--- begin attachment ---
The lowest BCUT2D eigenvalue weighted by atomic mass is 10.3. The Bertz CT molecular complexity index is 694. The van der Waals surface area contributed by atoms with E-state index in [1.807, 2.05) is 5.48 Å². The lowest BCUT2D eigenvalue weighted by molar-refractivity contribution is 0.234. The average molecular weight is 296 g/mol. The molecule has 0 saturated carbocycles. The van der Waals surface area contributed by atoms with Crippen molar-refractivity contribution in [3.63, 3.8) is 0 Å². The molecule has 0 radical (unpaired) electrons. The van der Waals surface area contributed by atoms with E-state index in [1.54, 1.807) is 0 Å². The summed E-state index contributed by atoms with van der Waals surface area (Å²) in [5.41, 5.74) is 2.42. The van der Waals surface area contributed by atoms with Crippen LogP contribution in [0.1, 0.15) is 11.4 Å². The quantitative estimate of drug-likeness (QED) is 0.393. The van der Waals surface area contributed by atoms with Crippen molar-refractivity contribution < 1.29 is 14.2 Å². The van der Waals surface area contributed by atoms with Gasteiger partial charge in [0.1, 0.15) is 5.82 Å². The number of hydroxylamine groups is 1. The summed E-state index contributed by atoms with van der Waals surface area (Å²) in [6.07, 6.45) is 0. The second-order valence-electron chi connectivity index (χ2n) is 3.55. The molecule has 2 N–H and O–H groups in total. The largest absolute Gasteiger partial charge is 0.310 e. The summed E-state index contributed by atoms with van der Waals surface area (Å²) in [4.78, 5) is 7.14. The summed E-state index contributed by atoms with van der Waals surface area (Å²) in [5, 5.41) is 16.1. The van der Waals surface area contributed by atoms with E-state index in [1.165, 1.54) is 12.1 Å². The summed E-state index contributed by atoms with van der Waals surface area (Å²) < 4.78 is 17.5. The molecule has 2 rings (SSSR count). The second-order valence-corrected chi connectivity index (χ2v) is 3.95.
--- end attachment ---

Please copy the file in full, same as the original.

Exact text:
The lowest BCUT2D eigenvalue weighted by atomic mass is 10.3. The Bertz CT molecular complexity index is 694. The van der Waals surface area contributed by atoms with E-state index in [1.807, 2.05) is 5.48 Å². The lowest BCUT2D eigenvalue weighted by molar-refractivity contribution is 0.234. The average molecular weight is 296 g/mol. The molecule has 0 saturated carbocycles. The van der Waals surface area contributed by atoms with Crippen molar-refractivity contribution in [3.63, 3.8) is 0 Å². The molecule has 0 radical (unpaired) electrons. The van der Waals surface area contributed by atoms with E-state index in [1.54, 1.807) is 0 Å². The summed E-state index contributed by atoms with van der Waals surface area (Å²) in [5.41, 5.74) is 2.42. The van der Waals surface area contributed by atoms with Crippen LogP contribution in [0.1, 0.15) is 11.4 Å². The quantitative estimate of drug-likeness (QED) is 0.393. The van der Waals surface area contributed by atoms with Crippen molar-refractivity contribution < 1.29 is 14.2 Å². The van der Waals surface area contributed by atoms with Gasteiger partial charge in [0.1, 0.15) is 5.82 Å². The number of hydroxylamine groups is 1. The summed E-state index contributed by atoms with van der Waals surface area (Å²) in [6.07, 6.45) is 0. The second-order valence-electron chi connectivity index (χ2n) is 3.55. The molecule has 2 N–H and O–H groups in total. The largest absolute Gasteiger partial charge is 0.310 e. The summed E-state index contributed by atoms with van der Waals surface area (Å²) in [4.78, 5) is 7.14. The summed E-state index contributed by atoms with van der Waals surface area (Å²) in [5, 5.41) is 16.1. The van der Waals surface area contributed by atoms with E-state index in [1.165, 1.54) is 12.1 Å². The summed E-state index contributed by atoms with van der Waals surface area (Å²) < 4.78 is 17.5. The molecule has 2 rings (SSSR count). The second-order valence-corrected chi connectivity index (χ2v) is 3.95.